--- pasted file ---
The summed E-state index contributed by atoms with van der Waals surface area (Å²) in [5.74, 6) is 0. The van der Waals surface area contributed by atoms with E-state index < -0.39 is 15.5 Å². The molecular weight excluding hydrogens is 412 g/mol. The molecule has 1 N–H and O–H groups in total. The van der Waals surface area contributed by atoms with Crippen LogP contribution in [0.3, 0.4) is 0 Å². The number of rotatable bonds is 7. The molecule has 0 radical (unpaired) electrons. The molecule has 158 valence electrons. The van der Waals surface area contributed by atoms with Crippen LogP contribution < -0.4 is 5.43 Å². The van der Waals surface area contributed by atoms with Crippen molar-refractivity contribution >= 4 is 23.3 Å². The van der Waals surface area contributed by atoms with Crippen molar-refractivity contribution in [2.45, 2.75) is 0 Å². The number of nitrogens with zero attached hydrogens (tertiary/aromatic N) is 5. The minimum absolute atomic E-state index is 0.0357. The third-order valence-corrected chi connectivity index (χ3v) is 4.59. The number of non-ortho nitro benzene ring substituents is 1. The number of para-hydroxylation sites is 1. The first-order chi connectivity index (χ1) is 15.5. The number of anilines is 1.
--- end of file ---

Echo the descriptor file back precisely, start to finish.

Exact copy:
The summed E-state index contributed by atoms with van der Waals surface area (Å²) in [5.74, 6) is 0. The van der Waals surface area contributed by atoms with E-state index < -0.39 is 15.5 Å². The molecular weight excluding hydrogens is 412 g/mol. The molecule has 1 N–H and O–H groups in total. The van der Waals surface area contributed by atoms with Crippen LogP contribution in [0.3, 0.4) is 0 Å². The number of rotatable bonds is 7. The molecule has 0 radical (unpaired) electrons. The molecule has 158 valence electrons. The van der Waals surface area contributed by atoms with Crippen LogP contribution < -0.4 is 5.43 Å². The van der Waals surface area contributed by atoms with Crippen molar-refractivity contribution >= 4 is 23.3 Å². The van der Waals surface area contributed by atoms with Crippen molar-refractivity contribution in [2.45, 2.75) is 0 Å². The number of nitrogens with zero attached hydrogens (tertiary/aromatic N) is 5. The minimum absolute atomic E-state index is 0.0357. The third-order valence-corrected chi connectivity index (χ3v) is 4.59. The number of non-ortho nitro benzene ring substituents is 1. The number of para-hydroxylation sites is 1. The first-order chi connectivity index (χ1) is 15.5. The number of anilines is 1.